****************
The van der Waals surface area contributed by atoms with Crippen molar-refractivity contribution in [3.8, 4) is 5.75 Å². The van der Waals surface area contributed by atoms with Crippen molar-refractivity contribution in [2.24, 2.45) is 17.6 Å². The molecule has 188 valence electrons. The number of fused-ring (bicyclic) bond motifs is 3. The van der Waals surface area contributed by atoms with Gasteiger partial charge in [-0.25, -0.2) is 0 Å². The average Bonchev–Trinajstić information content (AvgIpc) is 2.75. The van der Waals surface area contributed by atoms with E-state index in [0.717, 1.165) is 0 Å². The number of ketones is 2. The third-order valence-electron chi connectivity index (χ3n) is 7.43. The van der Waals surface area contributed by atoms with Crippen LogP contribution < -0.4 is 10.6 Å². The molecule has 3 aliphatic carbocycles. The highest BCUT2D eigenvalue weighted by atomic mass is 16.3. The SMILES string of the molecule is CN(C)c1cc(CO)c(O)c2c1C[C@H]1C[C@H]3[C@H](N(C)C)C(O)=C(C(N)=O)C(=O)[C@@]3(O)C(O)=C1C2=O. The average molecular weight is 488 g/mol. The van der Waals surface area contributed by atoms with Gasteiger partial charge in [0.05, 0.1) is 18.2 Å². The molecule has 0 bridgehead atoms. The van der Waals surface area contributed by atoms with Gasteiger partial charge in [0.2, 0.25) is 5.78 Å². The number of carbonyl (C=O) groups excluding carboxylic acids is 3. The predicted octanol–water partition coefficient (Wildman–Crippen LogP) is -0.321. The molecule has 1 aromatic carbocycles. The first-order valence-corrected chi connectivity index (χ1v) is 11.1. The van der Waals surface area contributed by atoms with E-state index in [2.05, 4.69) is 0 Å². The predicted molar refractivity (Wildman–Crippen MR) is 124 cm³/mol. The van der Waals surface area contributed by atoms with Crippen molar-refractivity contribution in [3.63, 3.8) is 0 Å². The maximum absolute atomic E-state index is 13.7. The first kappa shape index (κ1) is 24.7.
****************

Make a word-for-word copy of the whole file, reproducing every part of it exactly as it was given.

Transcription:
The van der Waals surface area contributed by atoms with Crippen molar-refractivity contribution in [3.8, 4) is 5.75 Å². The van der Waals surface area contributed by atoms with Crippen molar-refractivity contribution in [2.24, 2.45) is 17.6 Å². The molecule has 188 valence electrons. The number of fused-ring (bicyclic) bond motifs is 3. The van der Waals surface area contributed by atoms with Gasteiger partial charge in [-0.25, -0.2) is 0 Å². The average Bonchev–Trinajstić information content (AvgIpc) is 2.75. The van der Waals surface area contributed by atoms with E-state index in [0.717, 1.165) is 0 Å². The number of ketones is 2. The third-order valence-electron chi connectivity index (χ3n) is 7.43. The van der Waals surface area contributed by atoms with Crippen LogP contribution < -0.4 is 10.6 Å². The molecule has 3 aliphatic carbocycles. The highest BCUT2D eigenvalue weighted by atomic mass is 16.3. The SMILES string of the molecule is CN(C)c1cc(CO)c(O)c2c1C[C@H]1C[C@H]3[C@H](N(C)C)C(O)=C(C(N)=O)C(=O)[C@@]3(O)C(O)=C1C2=O. The average molecular weight is 488 g/mol. The van der Waals surface area contributed by atoms with Gasteiger partial charge in [0.05, 0.1) is 18.2 Å². The molecule has 0 bridgehead atoms. The van der Waals surface area contributed by atoms with Gasteiger partial charge in [0.2, 0.25) is 5.78 Å². The number of carbonyl (C=O) groups excluding carboxylic acids is 3. The predicted octanol–water partition coefficient (Wildman–Crippen LogP) is -0.321. The molecule has 1 aromatic carbocycles. The first-order valence-corrected chi connectivity index (χ1v) is 11.1. The van der Waals surface area contributed by atoms with E-state index in [2.05, 4.69) is 0 Å². The predicted molar refractivity (Wildman–Crippen MR) is 124 cm³/mol. The van der Waals surface area contributed by atoms with Crippen molar-refractivity contribution in [3.63, 3.8) is 0 Å². The maximum absolute atomic E-state index is 13.7. The first kappa shape index (κ1) is 24.7.